10 … to the solid 07/04/2014Solid State Spectroscopy - Introduction10 Nuclei: - individual: diffusion - Collective: phonons Nuclei: - individual: diffusion - Collective: phonons Charge: - Individual (Intra/Interband, Exciton) - Collective (plasmon) - topological (Vortex) Charge: - Individual (Intra/Interband, Exciton) - Collective (plasmon) - topological (Vortex) Spin: - individual: single spin flip - collective: spin waves/magnons - topological: skyrmions Spin: - individual: single spin flip - collective: spin waves/magnons - topological: skyrmions DYNAMIC PROPERTIES (EXCITATIONS) Microscopic origin of THERMODYNAMIC Properties !

11 07/04/2014 Solid State Spectroscopy - Introduction11 Crystal/Magnetic Structure x-ray /Neutrons/NMR What Experimental techniques ? MgB 2 Dynamical properties Charge electrodynamics: optics Phonon (lattice vibrations): optics, Raman, INS, IXS. Shukla, et al. PRL 90, 095506 (2003) Electronic Structure ARPES STM XAS Ab-initio calculation Souma et al. Nature 423 65(2003) Kortus et al.PRL 86 4656(2003)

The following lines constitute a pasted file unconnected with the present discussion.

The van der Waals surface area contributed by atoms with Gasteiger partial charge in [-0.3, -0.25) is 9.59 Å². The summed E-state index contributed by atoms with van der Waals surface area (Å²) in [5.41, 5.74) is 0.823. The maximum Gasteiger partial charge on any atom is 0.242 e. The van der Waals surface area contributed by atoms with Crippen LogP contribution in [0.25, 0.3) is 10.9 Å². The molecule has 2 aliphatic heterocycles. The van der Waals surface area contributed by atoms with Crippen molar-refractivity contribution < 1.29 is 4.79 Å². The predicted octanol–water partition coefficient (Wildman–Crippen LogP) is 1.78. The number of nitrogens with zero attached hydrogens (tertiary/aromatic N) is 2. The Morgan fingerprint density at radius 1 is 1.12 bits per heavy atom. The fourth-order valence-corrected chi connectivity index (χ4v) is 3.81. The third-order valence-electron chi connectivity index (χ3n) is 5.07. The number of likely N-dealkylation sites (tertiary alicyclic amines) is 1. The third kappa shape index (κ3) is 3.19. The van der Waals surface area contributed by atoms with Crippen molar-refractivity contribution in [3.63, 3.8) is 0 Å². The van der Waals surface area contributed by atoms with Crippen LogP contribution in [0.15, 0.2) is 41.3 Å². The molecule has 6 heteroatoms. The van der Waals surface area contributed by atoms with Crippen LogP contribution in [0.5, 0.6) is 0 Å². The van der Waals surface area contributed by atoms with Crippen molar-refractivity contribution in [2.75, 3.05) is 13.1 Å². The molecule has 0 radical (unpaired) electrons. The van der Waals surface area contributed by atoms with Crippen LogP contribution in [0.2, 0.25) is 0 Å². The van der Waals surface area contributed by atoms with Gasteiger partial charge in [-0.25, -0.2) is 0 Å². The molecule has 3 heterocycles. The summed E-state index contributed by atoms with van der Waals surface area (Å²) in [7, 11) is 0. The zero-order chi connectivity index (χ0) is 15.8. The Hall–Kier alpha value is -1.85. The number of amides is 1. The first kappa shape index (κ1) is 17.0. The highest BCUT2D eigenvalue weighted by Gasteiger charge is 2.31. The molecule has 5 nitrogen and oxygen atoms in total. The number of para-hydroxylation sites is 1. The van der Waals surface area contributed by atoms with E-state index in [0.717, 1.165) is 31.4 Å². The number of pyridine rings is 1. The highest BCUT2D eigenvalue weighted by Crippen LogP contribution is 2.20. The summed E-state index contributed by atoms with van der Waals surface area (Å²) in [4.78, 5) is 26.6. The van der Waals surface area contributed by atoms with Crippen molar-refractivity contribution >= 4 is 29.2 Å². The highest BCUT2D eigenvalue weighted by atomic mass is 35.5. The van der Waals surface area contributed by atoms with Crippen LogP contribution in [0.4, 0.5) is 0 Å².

12 Experimental Method probe Interesting system InteractionResponse Solid State Spectroscopy - Introduction12 Linear response framework: Response = Susceptibility x Perturbation Linear response framework: Response = Susceptibility x Perturbation Intrinsic property of the system

13 Linear Response Theory Assume in the absence of perturbation Consider an observable(Magnetization, Current, Scattering Cross-section etc..) Consider a external perturbation (=weak) Assuming system homogeneity and time translation invariance It is often more convenient (and relevant) to work directly with Fourier transform Solid State Spectroscopy - Introduction13 Important :is directly related to correlation functions